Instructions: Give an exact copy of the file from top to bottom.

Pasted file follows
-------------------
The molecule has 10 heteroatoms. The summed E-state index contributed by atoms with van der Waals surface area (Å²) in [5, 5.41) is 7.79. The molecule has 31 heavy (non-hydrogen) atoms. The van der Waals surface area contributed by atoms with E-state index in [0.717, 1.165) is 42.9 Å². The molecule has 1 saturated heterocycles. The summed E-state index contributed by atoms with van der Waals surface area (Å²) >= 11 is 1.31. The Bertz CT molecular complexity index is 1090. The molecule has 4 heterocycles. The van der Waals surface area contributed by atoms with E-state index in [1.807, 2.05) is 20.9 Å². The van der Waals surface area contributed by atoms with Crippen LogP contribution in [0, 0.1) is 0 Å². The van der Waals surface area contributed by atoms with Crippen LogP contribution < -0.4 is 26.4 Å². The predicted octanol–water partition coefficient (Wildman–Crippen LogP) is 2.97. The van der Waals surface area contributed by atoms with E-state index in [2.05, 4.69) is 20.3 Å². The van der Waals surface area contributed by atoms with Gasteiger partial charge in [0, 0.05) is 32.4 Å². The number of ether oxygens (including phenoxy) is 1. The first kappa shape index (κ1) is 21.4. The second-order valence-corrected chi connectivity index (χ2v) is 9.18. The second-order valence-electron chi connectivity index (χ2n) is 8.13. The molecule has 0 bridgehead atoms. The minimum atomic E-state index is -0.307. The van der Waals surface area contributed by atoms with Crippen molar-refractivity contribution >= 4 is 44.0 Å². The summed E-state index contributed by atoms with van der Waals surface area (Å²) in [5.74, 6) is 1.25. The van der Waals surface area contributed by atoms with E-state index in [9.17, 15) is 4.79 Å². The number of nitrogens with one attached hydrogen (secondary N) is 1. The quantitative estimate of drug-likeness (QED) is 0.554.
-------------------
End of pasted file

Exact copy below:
The molecule has 10 heteroatoms. The summed E-state index contributed by atoms with van der Waals surface area (Å²) in [5, 5.41) is 7.79. The molecule has 31 heavy (non-hydrogen) atoms. The van der Waals surface area contributed by atoms with E-state index in [0.717, 1.165) is 42.9 Å². The molecule has 1 saturated heterocycles. The summed E-state index contributed by atoms with van der Waals surface area (Å²) >= 11 is 1.31. The Bertz CT molecular complexity index is 1090. The molecule has 4 heterocycles. The van der Waals surface area contributed by atoms with E-state index in [1.807, 2.05) is 20.9 Å². The van der Waals surface area contributed by atoms with Crippen LogP contribution in [0, 0.1) is 0 Å². The van der Waals surface area contributed by atoms with Crippen LogP contribution < -0.4 is 26.4 Å². The predicted octanol–water partition coefficient (Wildman–Crippen LogP) is 2.97. The van der Waals surface area contributed by atoms with E-state index in [2.05, 4.69) is 20.3 Å². The van der Waals surface area contributed by atoms with Gasteiger partial charge in [0, 0.05) is 32.4 Å². The number of ether oxygens (including phenoxy) is 1. The first kappa shape index (κ1) is 21.4. The second-order valence-corrected chi connectivity index (χ2v) is 9.18. The second-order valence-electron chi connectivity index (χ2n) is 8.13. The molecule has 0 bridgehead atoms. The minimum atomic E-state index is -0.307. The van der Waals surface area contributed by atoms with Crippen molar-refractivity contribution >= 4 is 44.0 Å². The summed E-state index contributed by atoms with van der Waals surface area (Å²) in [5.74, 6) is 1.25. The van der Waals surface area contributed by atoms with E-state index in [9.17, 15) is 4.79 Å². The number of nitrogens with one attached hydrogen (secondary N) is 1. The quantitative estimate of drug-likeness (QED) is 0.554.